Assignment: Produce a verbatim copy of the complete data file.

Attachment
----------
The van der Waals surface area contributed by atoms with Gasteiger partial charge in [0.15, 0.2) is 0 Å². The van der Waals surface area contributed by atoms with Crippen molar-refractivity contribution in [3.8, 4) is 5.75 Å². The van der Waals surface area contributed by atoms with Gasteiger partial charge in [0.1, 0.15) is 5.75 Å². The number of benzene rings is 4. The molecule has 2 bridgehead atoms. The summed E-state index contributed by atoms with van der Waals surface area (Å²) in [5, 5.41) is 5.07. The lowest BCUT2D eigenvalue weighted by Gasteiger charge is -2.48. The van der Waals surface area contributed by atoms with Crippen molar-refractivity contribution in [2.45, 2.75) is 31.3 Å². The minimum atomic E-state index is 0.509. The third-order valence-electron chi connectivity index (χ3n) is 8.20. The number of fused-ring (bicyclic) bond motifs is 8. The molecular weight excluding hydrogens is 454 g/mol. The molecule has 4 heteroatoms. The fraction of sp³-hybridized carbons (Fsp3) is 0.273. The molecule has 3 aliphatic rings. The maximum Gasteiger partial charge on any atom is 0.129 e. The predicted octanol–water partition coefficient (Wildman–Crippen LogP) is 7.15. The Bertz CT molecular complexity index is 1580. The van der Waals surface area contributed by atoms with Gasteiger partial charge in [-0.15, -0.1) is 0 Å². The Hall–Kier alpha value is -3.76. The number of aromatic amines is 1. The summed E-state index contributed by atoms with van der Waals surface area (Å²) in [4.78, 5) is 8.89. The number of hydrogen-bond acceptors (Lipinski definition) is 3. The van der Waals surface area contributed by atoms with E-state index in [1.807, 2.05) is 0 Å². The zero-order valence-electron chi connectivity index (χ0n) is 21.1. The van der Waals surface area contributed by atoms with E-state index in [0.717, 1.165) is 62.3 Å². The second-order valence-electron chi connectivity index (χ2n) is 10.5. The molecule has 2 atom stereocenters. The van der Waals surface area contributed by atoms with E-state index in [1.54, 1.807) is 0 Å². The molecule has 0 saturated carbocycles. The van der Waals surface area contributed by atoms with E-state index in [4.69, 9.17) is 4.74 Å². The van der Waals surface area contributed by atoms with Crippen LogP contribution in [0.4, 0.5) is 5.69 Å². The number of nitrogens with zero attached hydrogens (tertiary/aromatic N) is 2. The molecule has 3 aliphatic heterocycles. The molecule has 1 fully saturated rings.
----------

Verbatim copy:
The van der Waals surface area contributed by atoms with Gasteiger partial charge in [0.15, 0.2) is 0 Å². The van der Waals surface area contributed by atoms with Crippen molar-refractivity contribution in [3.8, 4) is 5.75 Å². The van der Waals surface area contributed by atoms with Gasteiger partial charge in [0.1, 0.15) is 5.75 Å². The number of benzene rings is 4. The molecule has 2 bridgehead atoms. The summed E-state index contributed by atoms with van der Waals surface area (Å²) in [5, 5.41) is 5.07. The lowest BCUT2D eigenvalue weighted by Gasteiger charge is -2.48. The van der Waals surface area contributed by atoms with Crippen molar-refractivity contribution in [2.45, 2.75) is 31.3 Å². The minimum atomic E-state index is 0.509. The third-order valence-electron chi connectivity index (χ3n) is 8.20. The number of fused-ring (bicyclic) bond motifs is 8. The molecular weight excluding hydrogens is 454 g/mol. The molecule has 4 heteroatoms. The fraction of sp³-hybridized carbons (Fsp3) is 0.273. The molecule has 3 aliphatic rings. The maximum Gasteiger partial charge on any atom is 0.129 e. The predicted octanol–water partition coefficient (Wildman–Crippen LogP) is 7.15. The Bertz CT molecular complexity index is 1580. The van der Waals surface area contributed by atoms with Gasteiger partial charge in [-0.15, -0.1) is 0 Å². The Hall–Kier alpha value is -3.76. The number of aromatic amines is 1. The summed E-state index contributed by atoms with van der Waals surface area (Å²) in [4.78, 5) is 8.89. The number of hydrogen-bond acceptors (Lipinski definition) is 3. The van der Waals surface area contributed by atoms with E-state index in [1.807, 2.05) is 0 Å². The zero-order valence-electron chi connectivity index (χ0n) is 21.1. The van der Waals surface area contributed by atoms with E-state index in [0.717, 1.165) is 62.3 Å². The second-order valence-electron chi connectivity index (χ2n) is 10.5. The molecule has 2 atom stereocenters. The van der Waals surface area contributed by atoms with E-state index in [1.54, 1.807) is 0 Å². The molecule has 0 saturated carbocycles. The van der Waals surface area contributed by atoms with E-state index in [4.69, 9.17) is 4.74 Å². The van der Waals surface area contributed by atoms with Crippen LogP contribution in [0.4, 0.5) is 5.69 Å². The number of nitrogens with zero attached hydrogens (tertiary/aromatic N) is 2. The molecule has 3 aliphatic heterocycles. The molecule has 1 fully saturated rings.